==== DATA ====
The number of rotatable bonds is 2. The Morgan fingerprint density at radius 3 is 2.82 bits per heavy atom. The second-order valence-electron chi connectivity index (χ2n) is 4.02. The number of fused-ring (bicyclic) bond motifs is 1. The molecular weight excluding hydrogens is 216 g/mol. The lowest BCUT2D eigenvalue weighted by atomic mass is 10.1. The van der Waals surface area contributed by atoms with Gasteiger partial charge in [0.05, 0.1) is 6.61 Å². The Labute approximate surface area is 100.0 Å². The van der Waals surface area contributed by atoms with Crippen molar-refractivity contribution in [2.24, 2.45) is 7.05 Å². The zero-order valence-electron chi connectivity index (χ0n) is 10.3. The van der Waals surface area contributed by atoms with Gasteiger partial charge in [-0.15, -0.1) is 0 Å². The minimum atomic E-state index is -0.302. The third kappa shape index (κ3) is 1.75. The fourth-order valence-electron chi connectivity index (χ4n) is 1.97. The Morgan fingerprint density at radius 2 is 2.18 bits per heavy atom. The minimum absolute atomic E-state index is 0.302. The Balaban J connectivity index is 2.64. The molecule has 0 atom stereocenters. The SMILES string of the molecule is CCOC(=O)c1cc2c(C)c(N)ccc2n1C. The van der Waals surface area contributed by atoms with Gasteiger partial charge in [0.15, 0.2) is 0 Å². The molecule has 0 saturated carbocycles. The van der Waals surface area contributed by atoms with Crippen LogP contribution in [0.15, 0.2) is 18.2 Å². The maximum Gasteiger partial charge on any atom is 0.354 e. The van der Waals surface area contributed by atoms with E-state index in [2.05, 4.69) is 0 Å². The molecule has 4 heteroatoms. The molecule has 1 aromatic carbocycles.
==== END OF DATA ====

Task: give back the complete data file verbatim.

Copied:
The number of rotatable bonds is 2. The Morgan fingerprint density at radius 3 is 2.82 bits per heavy atom. The second-order valence-electron chi connectivity index (χ2n) is 4.02. The number of fused-ring (bicyclic) bond motifs is 1. The molecular weight excluding hydrogens is 216 g/mol. The lowest BCUT2D eigenvalue weighted by atomic mass is 10.1. The van der Waals surface area contributed by atoms with Gasteiger partial charge in [0.05, 0.1) is 6.61 Å². The Labute approximate surface area is 100.0 Å². The van der Waals surface area contributed by atoms with Crippen molar-refractivity contribution in [2.24, 2.45) is 7.05 Å². The zero-order valence-electron chi connectivity index (χ0n) is 10.3. The van der Waals surface area contributed by atoms with Gasteiger partial charge in [-0.15, -0.1) is 0 Å². The minimum atomic E-state index is -0.302. The third kappa shape index (κ3) is 1.75. The fourth-order valence-electron chi connectivity index (χ4n) is 1.97. The Morgan fingerprint density at radius 2 is 2.18 bits per heavy atom. The minimum absolute atomic E-state index is 0.302. The Balaban J connectivity index is 2.64. The molecule has 0 atom stereocenters. The SMILES string of the molecule is CCOC(=O)c1cc2c(C)c(N)ccc2n1C. The van der Waals surface area contributed by atoms with Gasteiger partial charge in [0.15, 0.2) is 0 Å². The molecule has 0 saturated carbocycles. The van der Waals surface area contributed by atoms with Crippen LogP contribution in [0.15, 0.2) is 18.2 Å². The maximum Gasteiger partial charge on any atom is 0.354 e. The van der Waals surface area contributed by atoms with E-state index in [2.05, 4.69) is 0 Å². The molecule has 4 heteroatoms. The molecule has 1 aromatic carbocycles.